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Rubinstein never set The Maid of Pskov (it was Rimsky-Korsakov who would

set the subject of Meys drama some eight years later). He had also hoped to
write an opera called Figlia del Tintoretto, but the libretto had turned out to be
so vile that it was completely unusable. He turned to writing piano pieces, a task
for which he felt no particular enthusiasm, while continuing his search for a
libretto. He told Kaleriya Khristoforovna that Turgenev had made a start on
turning his own novel Rudin into an opera libretto for him, but the task proved
too great, and on 28 June 1864 Turgenev wrote to Moritz Hartmann, encourag-
ing him to provide Rubinstein with a libretto.83 The Austrian writer and jour-
nalist Hartmann had translated several of Turgenevs works into German and
had known many of the radical Russian exiles (Herzen, Bakunin, and others).
Four years later, in 1868, he became chief editor of the Viennese newspaper
Neue Freie Presse. The result of the collaboration between Hartmann and Ru-
binstein was Rosvita, an opera in three acts for which the composer paid three
thousand francs. Rubinstein began work but demanded changes; Hartmann re-
fused, and Rubinstein abandoned the opera altogether. In his search to nd an
appropriate subject for an opera Rubinstein had even discussed his plans with
Edith von Raden,84 for she had suggested the novella Veronica Cybo by Francesco
Guerrazzi. Her choice of Guerrazzi seems strange, as his historical novels, al-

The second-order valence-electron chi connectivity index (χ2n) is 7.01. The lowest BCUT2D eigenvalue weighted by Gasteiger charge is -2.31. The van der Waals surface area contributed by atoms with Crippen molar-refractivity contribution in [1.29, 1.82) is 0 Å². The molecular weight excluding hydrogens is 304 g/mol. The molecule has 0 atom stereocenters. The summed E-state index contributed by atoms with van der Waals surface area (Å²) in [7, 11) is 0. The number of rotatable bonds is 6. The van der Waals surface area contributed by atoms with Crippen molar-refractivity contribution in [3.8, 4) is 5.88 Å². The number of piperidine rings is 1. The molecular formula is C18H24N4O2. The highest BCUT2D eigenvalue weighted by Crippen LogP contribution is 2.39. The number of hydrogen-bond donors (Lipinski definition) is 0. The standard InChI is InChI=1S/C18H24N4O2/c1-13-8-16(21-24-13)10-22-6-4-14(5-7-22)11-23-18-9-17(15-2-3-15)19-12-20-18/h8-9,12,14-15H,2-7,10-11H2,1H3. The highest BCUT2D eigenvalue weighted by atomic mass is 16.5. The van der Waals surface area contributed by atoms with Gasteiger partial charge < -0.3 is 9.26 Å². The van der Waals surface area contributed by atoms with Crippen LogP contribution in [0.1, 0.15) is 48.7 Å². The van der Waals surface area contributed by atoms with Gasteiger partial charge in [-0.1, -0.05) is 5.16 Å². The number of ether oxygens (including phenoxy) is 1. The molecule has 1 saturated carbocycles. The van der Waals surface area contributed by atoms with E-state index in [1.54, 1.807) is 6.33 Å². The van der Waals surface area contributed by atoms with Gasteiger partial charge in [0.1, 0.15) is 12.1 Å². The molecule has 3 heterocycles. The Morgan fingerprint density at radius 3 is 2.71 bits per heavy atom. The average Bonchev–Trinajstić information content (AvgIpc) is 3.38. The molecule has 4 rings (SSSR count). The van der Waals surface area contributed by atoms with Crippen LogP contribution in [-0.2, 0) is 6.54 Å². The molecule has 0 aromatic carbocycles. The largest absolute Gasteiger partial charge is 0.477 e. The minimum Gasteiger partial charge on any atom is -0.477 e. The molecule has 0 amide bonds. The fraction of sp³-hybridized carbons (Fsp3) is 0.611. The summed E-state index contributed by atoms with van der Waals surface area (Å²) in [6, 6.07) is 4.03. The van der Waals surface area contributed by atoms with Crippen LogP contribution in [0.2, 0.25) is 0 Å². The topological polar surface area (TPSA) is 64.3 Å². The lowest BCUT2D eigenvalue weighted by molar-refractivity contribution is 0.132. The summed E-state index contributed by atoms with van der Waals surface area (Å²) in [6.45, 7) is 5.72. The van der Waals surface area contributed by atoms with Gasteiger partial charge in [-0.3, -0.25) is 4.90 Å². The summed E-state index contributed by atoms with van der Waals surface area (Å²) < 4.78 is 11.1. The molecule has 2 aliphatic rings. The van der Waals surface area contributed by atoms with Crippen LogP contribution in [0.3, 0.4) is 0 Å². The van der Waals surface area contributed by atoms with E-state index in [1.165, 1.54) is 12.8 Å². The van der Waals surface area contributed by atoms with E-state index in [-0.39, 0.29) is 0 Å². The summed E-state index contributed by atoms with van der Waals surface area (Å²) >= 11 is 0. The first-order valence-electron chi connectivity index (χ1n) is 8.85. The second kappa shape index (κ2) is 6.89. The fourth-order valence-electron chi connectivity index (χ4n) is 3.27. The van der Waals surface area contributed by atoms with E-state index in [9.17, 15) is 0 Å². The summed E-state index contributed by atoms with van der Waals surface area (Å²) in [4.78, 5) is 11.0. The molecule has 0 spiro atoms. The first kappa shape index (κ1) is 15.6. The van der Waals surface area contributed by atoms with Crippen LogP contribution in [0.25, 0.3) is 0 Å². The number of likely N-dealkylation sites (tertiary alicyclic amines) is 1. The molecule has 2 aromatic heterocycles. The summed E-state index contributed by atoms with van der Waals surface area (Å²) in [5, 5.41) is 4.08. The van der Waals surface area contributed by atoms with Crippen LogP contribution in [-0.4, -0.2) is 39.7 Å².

though very popular in their time, were considered extremely radical, republi-
can, even revolutionary. The relentless search for a suitable operatic subject that
summer suggests that Rubinstein was brimming with new creative ideas, but
none of the proposals put forward seems to have sufciently captured his imagi-
nation. If he had been denied an opera, he said, he would compose a symphony,
but this plan did not materialize either; his Symphony No. 4 in D minor was not
written until 1874. Instead, he wrote two concertos that may be counted among
the most successful of his works: the Cello Concerto No. 1 in A minor, Op. 65,
and the Piano Concerto No. 4 in D minor, Op. 70.
The idea of writing a cello concerto had been in Rubinsteins mind since
1857 when he completed his Violin Concerto in G. The inuences on the earlier
work were clearly Beethoven (the concerto and violin romances), Mendelssohn,
Vieuxtemps, and especially Wieniawski, but the concerto is quite faceless, and
not even the considerable demands made on the soloist in terms of technique
and delicacy of shading can redeem the work from mediocrity. The Cello Con-
certo, on the other hand, is in all respects a much ner piece. In the rst place,
the thematic material is altogether richer and more varied, the overall structure
is tauter, and the very tonal qualities of the cello seemed to draw from the com-
poser a power of expression that is wholly lacking in the Violin Concerto. This
becomes immediately apparent from the soloists rst entry in the Moderato con
moto and the second subject group, where subtle touches of humor provide an
effective contrast to the more dramatic moments. Rubinstein was quite adept
at writing slow movements full of dreamy sentimentality, and the Adagio of this
concerto is one of his nest. Many of the same good qualities are to be found
in the Piano Concerto No. 4, the only one of Rubinsteins ve published piano
concertos to have retained a tenuous hold on the repertory. This is understand-

108 Anton Rubinstein